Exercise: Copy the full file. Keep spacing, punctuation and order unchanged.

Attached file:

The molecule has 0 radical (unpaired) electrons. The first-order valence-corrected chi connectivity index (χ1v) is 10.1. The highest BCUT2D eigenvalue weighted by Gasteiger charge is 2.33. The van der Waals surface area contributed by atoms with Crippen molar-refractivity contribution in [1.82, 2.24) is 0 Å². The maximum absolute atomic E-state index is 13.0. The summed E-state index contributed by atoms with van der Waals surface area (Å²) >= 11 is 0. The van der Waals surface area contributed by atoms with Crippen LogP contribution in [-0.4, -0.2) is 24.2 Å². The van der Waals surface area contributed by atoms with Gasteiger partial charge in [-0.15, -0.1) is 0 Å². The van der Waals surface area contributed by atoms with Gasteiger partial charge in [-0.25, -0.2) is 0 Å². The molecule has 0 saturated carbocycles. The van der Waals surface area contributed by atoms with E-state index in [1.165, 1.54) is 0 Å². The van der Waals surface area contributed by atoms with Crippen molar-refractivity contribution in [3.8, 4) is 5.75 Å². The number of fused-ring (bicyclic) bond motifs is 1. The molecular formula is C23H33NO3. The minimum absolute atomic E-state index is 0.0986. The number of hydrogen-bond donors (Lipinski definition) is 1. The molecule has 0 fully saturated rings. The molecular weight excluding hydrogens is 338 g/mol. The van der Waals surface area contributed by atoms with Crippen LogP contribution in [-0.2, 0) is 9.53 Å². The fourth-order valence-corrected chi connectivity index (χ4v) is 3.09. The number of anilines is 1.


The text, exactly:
The molecule has 0 radical (unpaired) electrons. The first-order valence-corrected chi connectivity index (χ1v) is 10.1. The highest BCUT2D eigenvalue weighted by Gasteiger charge is 2.33. The van der Waals surface area contributed by atoms with Crippen molar-refractivity contribution in [1.82, 2.24) is 0 Å². The maximum absolute atomic E-state index is 13.0. The summed E-state index contributed by atoms with van der Waals surface area (Å²) >= 11 is 0. The van der Waals surface area contributed by atoms with Crippen LogP contribution in [-0.4, -0.2) is 24.2 Å². The van der Waals surface area contributed by atoms with Gasteiger partial charge in [-0.15, -0.1) is 0 Å². The van der Waals surface area contributed by atoms with Gasteiger partial charge in [-0.25, -0.2) is 0 Å². The molecule has 0 saturated carbocycles. The van der Waals surface area contributed by atoms with E-state index in [1.165, 1.54) is 0 Å². The van der Waals surface area contributed by atoms with Crippen molar-refractivity contribution in [3.8, 4) is 5.75 Å². The number of fused-ring (bicyclic) bond motifs is 1. The molecular formula is C23H33NO3. The minimum absolute atomic E-state index is 0.0986. The number of hydrogen-bond donors (Lipinski definition) is 1. The molecule has 0 fully saturated rings. The molecular weight excluding hydrogens is 338 g/mol. The van der Waals surface area contributed by atoms with Crippen LogP contribution in [-0.2, 0) is 9.53 Å². The fourth-order valence-corrected chi connectivity index (χ4v) is 3.09. The number of anilines is 1.